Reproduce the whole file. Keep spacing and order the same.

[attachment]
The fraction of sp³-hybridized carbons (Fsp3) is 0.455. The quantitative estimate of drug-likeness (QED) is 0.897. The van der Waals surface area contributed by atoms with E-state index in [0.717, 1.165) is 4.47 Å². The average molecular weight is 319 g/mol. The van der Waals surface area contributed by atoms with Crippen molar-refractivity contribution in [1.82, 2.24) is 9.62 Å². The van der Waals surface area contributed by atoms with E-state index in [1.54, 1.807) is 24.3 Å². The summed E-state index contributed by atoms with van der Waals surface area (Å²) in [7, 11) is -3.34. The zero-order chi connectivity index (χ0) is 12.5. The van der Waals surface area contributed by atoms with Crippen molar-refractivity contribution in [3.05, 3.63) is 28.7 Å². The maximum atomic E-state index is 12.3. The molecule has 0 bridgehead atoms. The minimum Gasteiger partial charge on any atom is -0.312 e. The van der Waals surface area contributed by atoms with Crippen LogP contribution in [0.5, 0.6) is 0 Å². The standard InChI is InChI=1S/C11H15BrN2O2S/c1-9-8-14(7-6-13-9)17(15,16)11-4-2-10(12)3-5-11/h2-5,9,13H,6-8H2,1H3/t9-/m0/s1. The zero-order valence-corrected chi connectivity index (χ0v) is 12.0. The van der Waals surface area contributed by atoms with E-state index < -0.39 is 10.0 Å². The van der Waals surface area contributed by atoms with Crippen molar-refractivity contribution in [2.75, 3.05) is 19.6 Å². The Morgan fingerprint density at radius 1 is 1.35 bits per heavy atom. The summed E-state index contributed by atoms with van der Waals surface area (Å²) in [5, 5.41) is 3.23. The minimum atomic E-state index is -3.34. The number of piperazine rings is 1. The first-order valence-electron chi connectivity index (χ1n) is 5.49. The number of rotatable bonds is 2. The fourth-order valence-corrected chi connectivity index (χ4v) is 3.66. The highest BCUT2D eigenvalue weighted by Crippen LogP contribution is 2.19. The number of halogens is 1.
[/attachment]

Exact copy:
The fraction of sp³-hybridized carbons (Fsp3) is 0.455. The quantitative estimate of drug-likeness (QED) is 0.897. The van der Waals surface area contributed by atoms with E-state index in [0.717, 1.165) is 4.47 Å². The average molecular weight is 319 g/mol. The van der Waals surface area contributed by atoms with Crippen molar-refractivity contribution in [1.82, 2.24) is 9.62 Å². The van der Waals surface area contributed by atoms with E-state index in [1.54, 1.807) is 24.3 Å². The summed E-state index contributed by atoms with van der Waals surface area (Å²) in [7, 11) is -3.34. The zero-order chi connectivity index (χ0) is 12.5. The van der Waals surface area contributed by atoms with Crippen molar-refractivity contribution in [3.05, 3.63) is 28.7 Å². The maximum atomic E-state index is 12.3. The molecule has 0 bridgehead atoms. The minimum Gasteiger partial charge on any atom is -0.312 e. The van der Waals surface area contributed by atoms with Crippen LogP contribution in [0.5, 0.6) is 0 Å². The standard InChI is InChI=1S/C11H15BrN2O2S/c1-9-8-14(7-6-13-9)17(15,16)11-4-2-10(12)3-5-11/h2-5,9,13H,6-8H2,1H3/t9-/m0/s1. The zero-order valence-corrected chi connectivity index (χ0v) is 12.0. The van der Waals surface area contributed by atoms with E-state index < -0.39 is 10.0 Å². The van der Waals surface area contributed by atoms with Crippen molar-refractivity contribution in [2.75, 3.05) is 19.6 Å². The Morgan fingerprint density at radius 1 is 1.35 bits per heavy atom. The summed E-state index contributed by atoms with van der Waals surface area (Å²) in [5, 5.41) is 3.23. The minimum atomic E-state index is -3.34. The number of piperazine rings is 1. The first-order valence-electron chi connectivity index (χ1n) is 5.49. The number of rotatable bonds is 2. The fourth-order valence-corrected chi connectivity index (χ4v) is 3.66. The highest BCUT2D eigenvalue weighted by Crippen LogP contribution is 2.19. The number of halogens is 1.